It is safe to assume that Mr. Romney is among them. The tens of millions of dollars he has given the church over the years have raised suspicion in some quarters. What does the church do with all that cash? Wouldn’t that money have been better spent paying a higher income-tax rate? But his donations are supporting the kind of safety net that government can never hope to create. Jesus may have said the poor will always be with you, but he didn’t say Medicaid would.

Ms. Riley, a former Journal editor, writes frequently about religion.

Wall Street Journal article on 2/18/12: What the Mormons Know About Welfare


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Walter Breuning – The OLDEST MAN IN THE WORLD…

March 17, 2011

Walter Breuning – The OLDEST MAN IN THE WORLD…
Living in Great Falls, Montana, USA

Walter Breuning (born September 21, 1896) is a Super-centenarian. At the age of 114 years, he is currently the 2nd oldest [verified] person in the world.  He has been the oldest living MAN in the world since July 18 2009, and the last known man still living who was born in 1896. On his 110th birthday, Breuning was declared the oldest living retired railroader in the United States. The governor of Montana, Brian Schweitzer, and the city mayor attended his celebration. He is one of the last two males still alive today who were verifiably born before the year 1900. He is one of only five men in history to have undisputedly reached the age of 114. Breuning is the oldest undisputed American-born man ever, and since December 12, 2010, the fourth oldest undisputed man ever.

 

Walter Breuning was born in Melrose, Minnesota. He is the son of John Breuning and Cora Morehouse Breuning, and had two brothers and two sisters.  In 1901 when he was 5, his family moved to DeSmet, South Dakota, where he went to school for nine years until his family broke up in 1910.  Breuning referred to this time as “the dark ages”, as his family lived without electricity, water, or plumbing, describing it as “carry the water in, heat it on the stove. That’s what you took your bath in. Wake up in the dark, go to bed in the dark. That’s not very pleasant”.  Longevity runs in Breuning’s family. His paternal grandparents lived into their 90s, and his siblings lived to ages 78, 85, 91, and 100 although his parents had more typical life spans for their cohorts.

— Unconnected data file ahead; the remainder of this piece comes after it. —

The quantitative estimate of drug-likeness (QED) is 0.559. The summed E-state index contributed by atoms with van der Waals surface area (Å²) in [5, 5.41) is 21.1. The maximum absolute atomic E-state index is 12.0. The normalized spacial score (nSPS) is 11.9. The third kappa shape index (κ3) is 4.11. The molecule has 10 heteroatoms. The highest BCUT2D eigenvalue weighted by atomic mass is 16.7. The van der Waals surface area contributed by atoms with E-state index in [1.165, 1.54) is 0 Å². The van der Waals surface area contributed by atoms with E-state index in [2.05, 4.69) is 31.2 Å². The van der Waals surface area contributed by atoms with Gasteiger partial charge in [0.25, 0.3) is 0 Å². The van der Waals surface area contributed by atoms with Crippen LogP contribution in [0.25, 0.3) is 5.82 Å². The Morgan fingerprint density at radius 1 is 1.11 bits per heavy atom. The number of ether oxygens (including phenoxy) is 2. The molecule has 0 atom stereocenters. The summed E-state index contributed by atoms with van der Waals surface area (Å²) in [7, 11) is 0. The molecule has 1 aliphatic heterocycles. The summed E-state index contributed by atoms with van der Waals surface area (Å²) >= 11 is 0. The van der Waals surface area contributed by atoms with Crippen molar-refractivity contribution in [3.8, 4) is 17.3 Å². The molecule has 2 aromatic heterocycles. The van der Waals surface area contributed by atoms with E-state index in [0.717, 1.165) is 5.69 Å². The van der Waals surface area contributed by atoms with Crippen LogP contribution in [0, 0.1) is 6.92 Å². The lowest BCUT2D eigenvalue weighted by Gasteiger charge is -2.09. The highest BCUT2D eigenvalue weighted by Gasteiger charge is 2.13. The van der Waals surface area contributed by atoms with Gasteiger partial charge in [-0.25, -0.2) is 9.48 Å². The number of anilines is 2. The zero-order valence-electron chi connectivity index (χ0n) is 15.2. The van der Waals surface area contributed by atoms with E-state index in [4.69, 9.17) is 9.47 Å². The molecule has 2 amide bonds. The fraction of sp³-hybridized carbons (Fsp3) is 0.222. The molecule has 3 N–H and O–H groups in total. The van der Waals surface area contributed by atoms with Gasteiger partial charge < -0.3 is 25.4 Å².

In 1910 aged 14, Breuning dropped out of school; he began scraping bakery pans for $2.50 weekly.  He joined the Great Northern Railway in 1913, working for it for over fifty years. Breuning commented that during his early years, he would have to hide from the railway owner, James J. Hill, as Hill did not want any railroad employees under the age of 18 (Breuning was first hired at age 17).  Breuning worked for the Great Northern Railway until age 66, and was also a manager/secretary for the local Shriner’s club until age 99.  During World War I, he signed up for military service, but was never called up. He moved to Montana in 1918, where he continued working as a clerk for the Great Northern Railway. There, he met Agnes Twokey, a telegraph operator from Butte, Montana. He was married to her from 1922 until her death in 1957. They had no children and Walter never married again stating that “Second marriages never work; even first marriages don’t work today.” When World War II broke out, he was too old to serve.

In later years

Having lived at the Rainbow Retirement and Assisted Living Center in Great Falls Montana for the last 32 years, Breuning is in excellent health, even after a lifelong habit of smoking cigars, which he quit in 1999.  He is able to walk, and eats two meals a day. He still maintains a sharp mind and accurate memory. For example, he can remember his grandfather talking about his experiences in the American Civil War when he (Breuning) was three years old, and remembers the day President William McKinley was shot as the day “I got my first haircut”.  He takes no prescription medications. In November 2007, at the age of 111, Breuning was fitted with hearing aids.

On his 112th birthday, Breuning said the secret to long life is being active: “[If] you keep your mind busy and keep your body busy, you’re going to be around a long time.”

The week before his 113th birthday in September 2009, Breuning had fallen and bruised his scalp, but was otherwise unhurt.

Breuning still dresses in a suit and tie every day. In a recent interview, Breuning said, “Every day I exercise. Every morning I do all my exercises.” On April 24, 2009 at the age of 112, Breuning was interviewed on CBS by Steve Hartman for Assignment America. When asked by Hartman if he would do a second CBS interview in four years, Breuning said, “Well hell you sure can!”

On February 16, 2009, Breuning made an appearance on the News Hour with Jim Lehrer, giving his views about the current state of the economy and the newly elected president. Breuning said that the first President he ever voted for was Woodrow Wilson, and that the most memorable news item he ever heard about in his life was the Stock Market Crash of 1929. He also described life during the Great Depression.

On April 24, 2009, Breuning was the focus of a segment done by Steve Hartman’s “Assignment America” on the CBS Evening News.  On September 21, 2009, Breuning was the focus of another such segment. During his 113th birthday celebrations, Breuning said: “Remember that life’s length is not measured by its hours and days, but by that which we have done therein. A useless life is short if it lasts a century. There are greater and better things in us all, if we would find them out. There will always be in this world – wrongs. No wrong is really successful. The day will come when light and truth and the just and the good shall be victorious and wrong as evil will be no more forever.”

The BNSF Railway named the west end of its new Broadview Subdivision, where it meets the ex-Great Northern Laurel Subdivision near Broadview, Montana, “Walter Junction” after Breuning. He was present at the dedication of the new line, which serves the Signal Peak Mine, on September 2, 2009.